The media should lead our gun violence debate

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February 14th, 2018: Marjory Stoneman Douglas High School, Parkland, Florida - 17 dead (14 children) May 18th, 2018: Santa Fe High School, Santa Fe, Texas - 10 dead (8 children)

 

The time that elapsed between the Parkland and Santa Fe shootings was two months and four days.

In the last 30 days I have seen nothing in my local newspaper, the Houston Chronicle, and barely a mention in the national media on what progress has been made in protecting children in their schools. Florida has passed laws in the wake of Parkland, but these state laws fail to address our national crisis. Our Federal government has done nothing to keep our children safe, and John Cornyn’s fix to the current background check law was a patch that will have no real effect.

The NRA reigns and they are against anything that would have a real, lasting effect in keeping our children safe in their schools. We also have a President that craves NRA support so bad that he also refuses any action to address school shootings.

The children of Parkland are the real heroes. They stood up and demanded the right of all children to be safe in their schools. It had an effect in Florida, but not enough. I don’t know what the children of Santa Fe will do but I know one thing for sure: without our support, they cannot succeed. The politicians use the same old playbook. They say how sorry they are, talk about some things they might do, wait until the grieving is over, and then do nothing. All the while the shootings are happening more often.

 

It takes time to build grassroots organizations, and we no longer have time. But there is one organization that already exists: the newspaper and television media. As it is, they do the same old same old wall to wall coverage for about 24 hours or less which quickly drops off. In the 30 days before the Santa Fe shooting, I did not find one mention of the Parkland shooting or any other mass shooting in my local newspaper or on national television. The day of the shooting and the day after, there was almost nothing else running on the main networks. The day after the Santa Fe shooting, my local newspaper had 12 articles on the shooting.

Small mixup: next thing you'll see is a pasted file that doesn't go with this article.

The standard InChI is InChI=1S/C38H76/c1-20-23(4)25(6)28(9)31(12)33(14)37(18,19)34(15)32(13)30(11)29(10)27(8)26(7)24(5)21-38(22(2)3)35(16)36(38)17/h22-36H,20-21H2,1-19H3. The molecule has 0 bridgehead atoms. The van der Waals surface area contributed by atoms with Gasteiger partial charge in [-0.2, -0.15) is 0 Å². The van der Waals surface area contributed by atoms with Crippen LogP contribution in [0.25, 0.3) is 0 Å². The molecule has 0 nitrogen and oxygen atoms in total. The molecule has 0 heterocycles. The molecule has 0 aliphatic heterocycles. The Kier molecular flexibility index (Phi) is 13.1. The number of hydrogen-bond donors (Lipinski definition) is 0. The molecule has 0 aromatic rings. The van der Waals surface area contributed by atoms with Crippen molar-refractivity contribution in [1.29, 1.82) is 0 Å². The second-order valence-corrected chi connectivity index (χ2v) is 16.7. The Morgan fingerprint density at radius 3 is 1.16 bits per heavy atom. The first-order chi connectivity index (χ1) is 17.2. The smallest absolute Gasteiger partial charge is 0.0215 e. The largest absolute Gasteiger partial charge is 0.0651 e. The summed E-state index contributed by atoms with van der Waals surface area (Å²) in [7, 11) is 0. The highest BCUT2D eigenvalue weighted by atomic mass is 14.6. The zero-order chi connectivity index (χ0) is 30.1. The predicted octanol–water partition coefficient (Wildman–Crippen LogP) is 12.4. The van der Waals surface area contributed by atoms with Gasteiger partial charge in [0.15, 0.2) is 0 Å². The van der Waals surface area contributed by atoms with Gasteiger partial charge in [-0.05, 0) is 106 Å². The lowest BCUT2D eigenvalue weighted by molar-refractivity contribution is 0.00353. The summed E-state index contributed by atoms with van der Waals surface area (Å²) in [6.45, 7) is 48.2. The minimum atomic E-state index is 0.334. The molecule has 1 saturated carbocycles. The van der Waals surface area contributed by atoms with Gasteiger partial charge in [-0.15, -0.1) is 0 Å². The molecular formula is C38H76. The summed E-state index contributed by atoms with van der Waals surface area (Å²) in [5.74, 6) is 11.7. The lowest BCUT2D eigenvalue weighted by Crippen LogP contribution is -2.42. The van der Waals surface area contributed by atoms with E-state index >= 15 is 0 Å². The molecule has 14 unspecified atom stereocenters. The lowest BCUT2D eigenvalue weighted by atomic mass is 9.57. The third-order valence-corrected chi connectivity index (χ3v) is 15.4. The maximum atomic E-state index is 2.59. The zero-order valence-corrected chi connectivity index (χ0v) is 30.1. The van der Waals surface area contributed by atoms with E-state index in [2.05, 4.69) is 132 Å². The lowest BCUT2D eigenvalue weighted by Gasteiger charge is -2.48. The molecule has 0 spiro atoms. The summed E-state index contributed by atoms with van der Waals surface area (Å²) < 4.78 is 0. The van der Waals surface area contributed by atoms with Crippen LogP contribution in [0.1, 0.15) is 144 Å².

There is turmoil in Washington and every day there is a new, more current shiny ball news story to divert attention. Our children’s safety in their schools gets left behind until the next massacre and then the cycle starts over again. The children of the Parkland massacre and their parents went from being victims to being heroes. We all saw it. But for the media, it is business as usual. Instead of leading they follow. The fight to keep our children from being killed and injured in their schools is not getting the everyday focus it deserves.

What am I looking for? A nationwide debate led by the newspapers and the television networks that puts our children’s safety in their schools’ front and center. To me, what would be an ideal outcome is that this dialog would culminate in an organization like MADD (Mothers Against Drunk Driving), that is focused on keeping our children safe in their schools. But remember: it took well over a decade before MADD had a significant effect on drunk driving. If we’re going to get a faster solution, which we need, the newspaper and television networks need to be front and center one city and one state at a time.

In Houston it can start with the Houston Chronicle, Channel 2 KPRC, Channel 11 KHOU and Channel 13 KTRK.

 

Even though Santa Fe Texas is 30 miles south of Houston Texas, the Houston Police Chief was at the scene supporting the local police, along with many other police officers from surrounding municipalities. His words sum up what I believe and what I believe parents of school-age children believe, “I’ve hit rock bottom…This isn’t a time for prayers, study, and inaction. It’s a time for prayers, action and the asking of God’s forgiveness for our inaction (especially the elected officials that ran to the cameras today and acted in a solemn manner, called for prayers, and will once again do absolutely nothing).”